Respecting the sacrifices made

Published 6:17 pm Thursday, February 13, 2020

It’s that time of year again — time to vote. But the odds are, most people won’t.

It’s a recurring trend in American elections, and although Beaufort County typically has a higher-than-national-average turnout, it’s still pretty lackluster.

In the 2018 primaries, 22.9% of registered voters cast a ballot in Beaufort County, or 7,543 out of 32,899 people. Those 7,500 people were the ones who ended up picking who would be on the ballot in November for important elections such as Sheriff and N.C. House of Representatives.

The last presidential primaries, back in 2016, were only slightly better. Almost 40% of registered voters came out for that one. That election also saw party voters pick their candidates for N.C. Governor, Council of State positions, N.C. House of Representatives and the Beaufort County Board of Commissioners.

For all the talk of how brave men and women sacrificed so much to maintain our rights as Americans, we sure don’t exercise those rights like we should. It’s true though. Aside from the American soldier, patriotic Americans have shed blood to ensure voting rights. African Americans were lynched for demanding the right to participate in the political process. Women seeking suffrage took to the streets, refusing to take no for an answer in the face of a male-dominated system.

Think about the U.S. Constitution. Three separate amendments address voting. The 15th prohibits federal and state governments from denying the right to vote based on “race, color or previous condition of servitude.” But state governments tried nonetheless through sneaky measures such as poll taxes, literacy tests and outright intimidation.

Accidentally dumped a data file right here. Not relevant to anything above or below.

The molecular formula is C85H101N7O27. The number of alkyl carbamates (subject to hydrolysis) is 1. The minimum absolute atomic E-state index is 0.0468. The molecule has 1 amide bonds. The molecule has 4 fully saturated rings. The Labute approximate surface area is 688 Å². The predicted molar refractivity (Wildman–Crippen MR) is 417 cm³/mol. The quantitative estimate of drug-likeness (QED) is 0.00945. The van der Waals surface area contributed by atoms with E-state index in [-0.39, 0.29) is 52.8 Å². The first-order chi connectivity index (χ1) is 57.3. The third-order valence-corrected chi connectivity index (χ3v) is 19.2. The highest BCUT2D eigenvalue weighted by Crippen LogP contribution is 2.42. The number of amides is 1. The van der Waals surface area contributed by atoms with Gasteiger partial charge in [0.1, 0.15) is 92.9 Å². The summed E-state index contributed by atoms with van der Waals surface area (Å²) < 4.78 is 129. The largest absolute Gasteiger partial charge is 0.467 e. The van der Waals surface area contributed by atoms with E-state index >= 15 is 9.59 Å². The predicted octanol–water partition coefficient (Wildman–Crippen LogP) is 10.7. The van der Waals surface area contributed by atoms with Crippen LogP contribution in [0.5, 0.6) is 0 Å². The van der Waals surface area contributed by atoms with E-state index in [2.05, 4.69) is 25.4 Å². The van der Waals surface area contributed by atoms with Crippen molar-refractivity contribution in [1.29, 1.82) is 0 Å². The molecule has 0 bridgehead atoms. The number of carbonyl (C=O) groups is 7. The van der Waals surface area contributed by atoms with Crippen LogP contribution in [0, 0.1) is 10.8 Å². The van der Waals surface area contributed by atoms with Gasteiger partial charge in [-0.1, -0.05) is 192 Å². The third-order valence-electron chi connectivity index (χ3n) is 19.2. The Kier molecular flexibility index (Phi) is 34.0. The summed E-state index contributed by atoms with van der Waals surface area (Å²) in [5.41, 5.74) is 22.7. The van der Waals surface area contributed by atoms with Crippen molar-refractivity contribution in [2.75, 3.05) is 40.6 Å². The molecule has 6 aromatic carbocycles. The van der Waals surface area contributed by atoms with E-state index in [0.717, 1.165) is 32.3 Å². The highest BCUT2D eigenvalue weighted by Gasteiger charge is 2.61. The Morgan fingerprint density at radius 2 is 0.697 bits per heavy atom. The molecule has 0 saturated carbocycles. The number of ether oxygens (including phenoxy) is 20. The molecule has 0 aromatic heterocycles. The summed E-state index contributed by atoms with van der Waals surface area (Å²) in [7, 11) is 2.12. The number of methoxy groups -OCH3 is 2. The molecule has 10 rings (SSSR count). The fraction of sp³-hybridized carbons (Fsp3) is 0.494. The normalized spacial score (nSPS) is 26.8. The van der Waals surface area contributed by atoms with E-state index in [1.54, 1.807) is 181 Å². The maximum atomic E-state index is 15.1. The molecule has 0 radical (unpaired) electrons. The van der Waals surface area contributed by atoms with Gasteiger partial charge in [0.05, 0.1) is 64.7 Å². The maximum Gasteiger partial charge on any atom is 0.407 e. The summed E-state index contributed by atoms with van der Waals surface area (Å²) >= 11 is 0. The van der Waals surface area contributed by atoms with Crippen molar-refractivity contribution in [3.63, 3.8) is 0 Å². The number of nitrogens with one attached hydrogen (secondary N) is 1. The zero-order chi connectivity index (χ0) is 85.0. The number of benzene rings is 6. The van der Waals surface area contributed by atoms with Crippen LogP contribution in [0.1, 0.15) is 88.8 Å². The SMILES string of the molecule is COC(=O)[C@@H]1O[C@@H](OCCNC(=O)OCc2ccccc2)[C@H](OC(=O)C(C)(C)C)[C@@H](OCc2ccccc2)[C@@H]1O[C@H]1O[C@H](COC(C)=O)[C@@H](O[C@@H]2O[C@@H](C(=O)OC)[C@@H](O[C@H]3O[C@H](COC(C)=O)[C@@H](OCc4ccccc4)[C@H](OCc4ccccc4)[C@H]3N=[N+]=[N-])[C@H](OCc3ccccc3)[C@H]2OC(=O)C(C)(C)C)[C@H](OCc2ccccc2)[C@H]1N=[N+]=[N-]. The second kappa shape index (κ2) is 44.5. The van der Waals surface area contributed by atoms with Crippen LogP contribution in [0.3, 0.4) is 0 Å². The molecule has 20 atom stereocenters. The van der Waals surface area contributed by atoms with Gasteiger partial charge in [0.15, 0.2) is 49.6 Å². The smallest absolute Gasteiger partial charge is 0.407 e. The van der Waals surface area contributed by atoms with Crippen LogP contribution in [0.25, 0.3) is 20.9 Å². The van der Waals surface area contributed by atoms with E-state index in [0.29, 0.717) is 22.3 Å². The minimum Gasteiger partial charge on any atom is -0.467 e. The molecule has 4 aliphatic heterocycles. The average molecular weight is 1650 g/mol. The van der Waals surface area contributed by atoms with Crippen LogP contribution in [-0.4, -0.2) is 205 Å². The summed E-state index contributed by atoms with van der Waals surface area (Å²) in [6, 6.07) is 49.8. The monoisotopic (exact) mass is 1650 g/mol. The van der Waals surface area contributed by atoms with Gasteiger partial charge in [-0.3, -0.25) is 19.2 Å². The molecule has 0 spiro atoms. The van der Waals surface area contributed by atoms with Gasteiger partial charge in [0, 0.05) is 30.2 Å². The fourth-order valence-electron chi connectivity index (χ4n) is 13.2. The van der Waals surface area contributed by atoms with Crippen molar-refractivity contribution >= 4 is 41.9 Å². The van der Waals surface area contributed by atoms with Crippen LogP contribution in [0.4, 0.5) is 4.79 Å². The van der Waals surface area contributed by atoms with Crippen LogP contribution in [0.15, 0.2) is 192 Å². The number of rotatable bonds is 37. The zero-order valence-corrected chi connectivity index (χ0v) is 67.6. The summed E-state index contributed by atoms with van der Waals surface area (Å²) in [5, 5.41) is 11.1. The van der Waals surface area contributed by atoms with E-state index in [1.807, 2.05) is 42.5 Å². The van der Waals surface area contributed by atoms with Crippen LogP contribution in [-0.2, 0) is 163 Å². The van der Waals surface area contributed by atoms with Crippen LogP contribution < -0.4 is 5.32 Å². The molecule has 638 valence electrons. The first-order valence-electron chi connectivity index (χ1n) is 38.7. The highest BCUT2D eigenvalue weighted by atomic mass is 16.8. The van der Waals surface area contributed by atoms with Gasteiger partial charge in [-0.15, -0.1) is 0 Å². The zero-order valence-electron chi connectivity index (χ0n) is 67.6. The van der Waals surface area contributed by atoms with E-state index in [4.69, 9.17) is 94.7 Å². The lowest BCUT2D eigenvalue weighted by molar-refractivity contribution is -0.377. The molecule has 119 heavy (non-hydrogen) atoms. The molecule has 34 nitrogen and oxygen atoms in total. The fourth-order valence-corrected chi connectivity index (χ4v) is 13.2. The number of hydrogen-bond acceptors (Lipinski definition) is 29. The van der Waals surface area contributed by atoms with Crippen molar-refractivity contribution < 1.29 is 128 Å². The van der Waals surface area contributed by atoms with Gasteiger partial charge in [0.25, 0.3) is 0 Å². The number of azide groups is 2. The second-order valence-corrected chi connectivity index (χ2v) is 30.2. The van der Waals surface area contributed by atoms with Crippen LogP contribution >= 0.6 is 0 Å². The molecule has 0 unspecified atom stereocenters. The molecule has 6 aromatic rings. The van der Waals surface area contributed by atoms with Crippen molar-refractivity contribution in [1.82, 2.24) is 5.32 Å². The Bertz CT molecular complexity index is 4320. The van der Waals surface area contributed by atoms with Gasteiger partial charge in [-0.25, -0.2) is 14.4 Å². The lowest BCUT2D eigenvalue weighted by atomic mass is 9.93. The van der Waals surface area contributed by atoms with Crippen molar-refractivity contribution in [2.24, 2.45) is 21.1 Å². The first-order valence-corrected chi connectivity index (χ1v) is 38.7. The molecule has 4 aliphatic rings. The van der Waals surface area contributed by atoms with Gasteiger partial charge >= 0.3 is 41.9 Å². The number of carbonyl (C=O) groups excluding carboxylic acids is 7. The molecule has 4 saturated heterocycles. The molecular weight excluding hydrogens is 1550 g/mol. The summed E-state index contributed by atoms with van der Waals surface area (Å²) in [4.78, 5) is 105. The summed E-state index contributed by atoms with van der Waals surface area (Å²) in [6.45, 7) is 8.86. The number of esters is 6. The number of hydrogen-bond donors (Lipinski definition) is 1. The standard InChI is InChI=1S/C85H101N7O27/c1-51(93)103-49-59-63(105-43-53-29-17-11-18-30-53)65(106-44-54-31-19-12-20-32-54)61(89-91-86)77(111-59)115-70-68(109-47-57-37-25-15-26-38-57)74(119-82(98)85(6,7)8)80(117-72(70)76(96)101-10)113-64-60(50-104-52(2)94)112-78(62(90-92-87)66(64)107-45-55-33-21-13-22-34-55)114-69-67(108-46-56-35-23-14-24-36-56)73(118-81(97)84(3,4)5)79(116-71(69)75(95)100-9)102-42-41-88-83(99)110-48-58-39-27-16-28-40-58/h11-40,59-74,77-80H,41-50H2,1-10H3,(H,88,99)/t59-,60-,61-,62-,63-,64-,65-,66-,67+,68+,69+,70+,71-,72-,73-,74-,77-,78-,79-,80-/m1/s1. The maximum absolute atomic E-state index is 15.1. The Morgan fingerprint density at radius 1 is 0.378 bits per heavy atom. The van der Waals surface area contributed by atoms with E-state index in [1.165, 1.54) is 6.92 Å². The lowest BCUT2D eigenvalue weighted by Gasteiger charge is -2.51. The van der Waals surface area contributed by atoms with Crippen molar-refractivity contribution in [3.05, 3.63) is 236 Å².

Then the 19th Amendment guarantees the right to vote for women. It followed an era where women were gradually becoming more independent. Even still, it didn’t quite get the job done for African-American women, Hispanic women and Native American women, who were still sometimes denied the right to vote up until the 1960s and ’70s.

Finally, the 26th Amendment, ratified in 1971, lowered the voting age from 18 to 21. The impetus for that came from the drafting of 18-year-old men who were sent off to fight for the United States in Vietnam. The slogan of the time became “old enough to fight, old enough to vote.”

In short, the story the U.S. Constitution tells is one of steadily expanding the right to vote to more and more Americans. While each step forward has been met with resistance from those who would rather preserve the status quo, today, voting is more accessible than ever before, and we should continue moving in that direction.

It’s not just that the elections themselves matter. They do, of course, and the people we choose to put in office will ultimately guide the direction of our county, state and nation. But beyond that, the right to vote has not come easy for many Americans. If you want to respect the sacrifices that have been made for such progress, the easiest way to do so is to exercise that right and cast your vote.